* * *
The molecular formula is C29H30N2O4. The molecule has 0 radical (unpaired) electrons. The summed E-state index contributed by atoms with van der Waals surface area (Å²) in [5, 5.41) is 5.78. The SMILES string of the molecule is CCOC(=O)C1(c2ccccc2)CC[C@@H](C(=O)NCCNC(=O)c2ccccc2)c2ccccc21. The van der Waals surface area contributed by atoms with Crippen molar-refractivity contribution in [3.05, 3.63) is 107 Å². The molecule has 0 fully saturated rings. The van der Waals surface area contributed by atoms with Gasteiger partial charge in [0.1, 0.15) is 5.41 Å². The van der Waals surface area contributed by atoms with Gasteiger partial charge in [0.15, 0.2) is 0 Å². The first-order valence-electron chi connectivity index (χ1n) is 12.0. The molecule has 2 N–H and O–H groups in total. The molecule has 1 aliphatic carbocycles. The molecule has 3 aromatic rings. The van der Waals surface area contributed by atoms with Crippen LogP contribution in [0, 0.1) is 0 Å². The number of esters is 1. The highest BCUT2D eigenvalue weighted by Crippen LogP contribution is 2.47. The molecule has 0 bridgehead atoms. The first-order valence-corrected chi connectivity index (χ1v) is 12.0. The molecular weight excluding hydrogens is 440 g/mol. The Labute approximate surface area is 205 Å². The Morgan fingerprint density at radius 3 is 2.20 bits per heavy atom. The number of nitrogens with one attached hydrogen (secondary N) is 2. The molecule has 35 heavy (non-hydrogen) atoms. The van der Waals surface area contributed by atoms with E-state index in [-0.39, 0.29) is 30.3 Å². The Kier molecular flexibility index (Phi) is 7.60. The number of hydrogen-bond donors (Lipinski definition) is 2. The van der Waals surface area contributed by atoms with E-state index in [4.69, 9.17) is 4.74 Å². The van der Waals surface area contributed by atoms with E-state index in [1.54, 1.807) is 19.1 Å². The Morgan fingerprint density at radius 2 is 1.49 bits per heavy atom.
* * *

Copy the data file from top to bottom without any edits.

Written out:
The molecular formula is C29H30N2O4. The molecule has 0 radical (unpaired) electrons. The summed E-state index contributed by atoms with van der Waals surface area (Å²) in [5, 5.41) is 5.78. The SMILES string of the molecule is CCOC(=O)C1(c2ccccc2)CC[C@@H](C(=O)NCCNC(=O)c2ccccc2)c2ccccc21. The van der Waals surface area contributed by atoms with Crippen molar-refractivity contribution in [3.05, 3.63) is 107 Å². The molecule has 0 fully saturated rings. The van der Waals surface area contributed by atoms with Gasteiger partial charge in [0.1, 0.15) is 5.41 Å². The van der Waals surface area contributed by atoms with Gasteiger partial charge in [0.15, 0.2) is 0 Å². The first-order valence-electron chi connectivity index (χ1n) is 12.0. The molecule has 2 N–H and O–H groups in total. The molecule has 1 aliphatic carbocycles. The molecule has 3 aromatic rings. The van der Waals surface area contributed by atoms with Crippen LogP contribution in [0, 0.1) is 0 Å². The number of esters is 1. The highest BCUT2D eigenvalue weighted by Crippen LogP contribution is 2.47. The molecule has 0 bridgehead atoms. The first-order valence-corrected chi connectivity index (χ1v) is 12.0. The molecular weight excluding hydrogens is 440 g/mol. The Labute approximate surface area is 205 Å². The Morgan fingerprint density at radius 3 is 2.20 bits per heavy atom. The number of nitrogens with one attached hydrogen (secondary N) is 2. The molecule has 35 heavy (non-hydrogen) atoms. The van der Waals surface area contributed by atoms with E-state index in [-0.39, 0.29) is 30.3 Å². The Kier molecular flexibility index (Phi) is 7.60. The number of hydrogen-bond donors (Lipinski definition) is 2. The van der Waals surface area contributed by atoms with E-state index in [4.69, 9.17) is 4.74 Å². The van der Waals surface area contributed by atoms with E-state index in [1.54, 1.807) is 19.1 Å². The Morgan fingerprint density at radius 2 is 1.49 bits per heavy atom.